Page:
The school district tutors students in small groups through its Advancement Via Individual Determination program to help them recover from learning losses caused by the disruption of the pandemic. (FCS)

A homeless student’s success in graduating on time is part of the story of how Riverwood High School posted a graduation rate considerably higher than the Fulton County Schools district as a whole.

Riverwood’s 97.5 percent graduation rate – an increase of 4 points over the previous year – surpassed the 89.3 percent FCS average. The district average rose 1.6 percent over 2021 and was 5.2 percent higher than the state average.

The FCS academics framework consists of “three big rocks,” relationships and routines, tier one instruction and a robust collection of interventions for students, Zone 7 Superintendent Kibbey Crumbley said.

When the tier-one instruction by teachers isn’t enough, targeted supports are implemented as an intervention. She said these include credit recovery, extended learning, small group tutoring, and summer school.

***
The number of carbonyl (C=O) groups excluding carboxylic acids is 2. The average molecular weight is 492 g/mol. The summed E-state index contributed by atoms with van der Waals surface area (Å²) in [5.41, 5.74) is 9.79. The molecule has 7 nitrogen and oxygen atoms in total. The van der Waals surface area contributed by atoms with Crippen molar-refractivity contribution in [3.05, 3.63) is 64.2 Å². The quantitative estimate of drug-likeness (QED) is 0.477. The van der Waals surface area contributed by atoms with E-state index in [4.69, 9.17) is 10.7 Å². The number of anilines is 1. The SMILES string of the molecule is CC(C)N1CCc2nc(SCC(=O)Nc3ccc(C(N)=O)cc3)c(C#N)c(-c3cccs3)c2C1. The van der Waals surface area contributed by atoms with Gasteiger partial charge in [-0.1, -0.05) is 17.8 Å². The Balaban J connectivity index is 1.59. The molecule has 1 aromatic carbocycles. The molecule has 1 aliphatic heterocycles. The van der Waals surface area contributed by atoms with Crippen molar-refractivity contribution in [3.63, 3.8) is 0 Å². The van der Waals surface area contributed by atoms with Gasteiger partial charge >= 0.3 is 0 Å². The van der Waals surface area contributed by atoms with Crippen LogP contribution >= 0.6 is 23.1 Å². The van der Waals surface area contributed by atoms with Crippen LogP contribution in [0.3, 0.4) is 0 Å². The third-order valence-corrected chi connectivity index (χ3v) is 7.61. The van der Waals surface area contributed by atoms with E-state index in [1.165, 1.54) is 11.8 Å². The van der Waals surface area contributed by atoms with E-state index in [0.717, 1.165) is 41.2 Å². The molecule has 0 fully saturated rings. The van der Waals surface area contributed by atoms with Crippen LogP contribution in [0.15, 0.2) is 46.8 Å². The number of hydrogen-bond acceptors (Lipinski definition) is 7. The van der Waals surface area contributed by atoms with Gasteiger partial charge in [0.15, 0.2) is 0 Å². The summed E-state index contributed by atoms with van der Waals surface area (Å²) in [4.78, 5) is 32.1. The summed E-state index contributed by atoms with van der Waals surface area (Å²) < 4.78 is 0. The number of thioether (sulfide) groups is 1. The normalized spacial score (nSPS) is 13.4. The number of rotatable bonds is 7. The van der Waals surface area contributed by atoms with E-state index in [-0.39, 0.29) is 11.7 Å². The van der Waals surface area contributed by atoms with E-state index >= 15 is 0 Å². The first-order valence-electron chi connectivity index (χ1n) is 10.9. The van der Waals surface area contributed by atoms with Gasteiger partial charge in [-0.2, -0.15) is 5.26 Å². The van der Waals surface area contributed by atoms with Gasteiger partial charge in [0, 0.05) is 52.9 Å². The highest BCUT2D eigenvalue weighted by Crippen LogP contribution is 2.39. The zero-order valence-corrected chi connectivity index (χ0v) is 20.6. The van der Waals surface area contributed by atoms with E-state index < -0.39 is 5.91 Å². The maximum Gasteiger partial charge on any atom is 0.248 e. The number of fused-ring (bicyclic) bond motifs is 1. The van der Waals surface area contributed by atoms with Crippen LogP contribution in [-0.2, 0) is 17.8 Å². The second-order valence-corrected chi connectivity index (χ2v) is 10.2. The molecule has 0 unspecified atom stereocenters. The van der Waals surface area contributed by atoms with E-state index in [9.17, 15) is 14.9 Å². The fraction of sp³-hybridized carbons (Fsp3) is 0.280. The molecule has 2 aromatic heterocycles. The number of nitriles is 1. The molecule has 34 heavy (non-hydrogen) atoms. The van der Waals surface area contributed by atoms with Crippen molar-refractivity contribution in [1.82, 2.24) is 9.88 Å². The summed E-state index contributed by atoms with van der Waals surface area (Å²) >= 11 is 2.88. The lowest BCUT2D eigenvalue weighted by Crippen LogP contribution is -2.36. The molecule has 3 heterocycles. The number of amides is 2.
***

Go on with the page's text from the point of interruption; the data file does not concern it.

Zone 7 Superintendent Kibbey Crumbley (FCS)

She detailed one success story using this intervention strategy from Riverwood.

“High school counselors reported that if it were not for the opportunities extended by the district during and after the pandemic, one student, in particular, would not be a high school graduate today,” Crumbley said.

The student was homeless and struggled throughout his time at Riverwood. The challenges of the pandemic caused him to fall further behind so when he started his senior year, he had 12 previously failed or incomplete classes to recover.

“His fate for graduation was uncertain and his counselor and graduation coach knew that he would need every opportunity to ensure the possibility of reaching an on-time graduation,” Crumbley said.

The Riverwood team enrolled him in extended learning and used the FCS Advancement Via Individual Determination program to help him. The school’s graduation coach worked with him to help recover his previously failed courses, even staying up late to monitor his online work. When he struggled, the student’s counselor gave him pep talks and motivation to keep working. The Riverwood team brainstormed and gave him encouragement and support with the help of a teacher mentor.

“A once struggling Riverwood senior beat the odds and graduated on time,” she said.

Bob Pepalis covers Sandy Springs for Rough Draft Atlanta and Reporter Newspapers.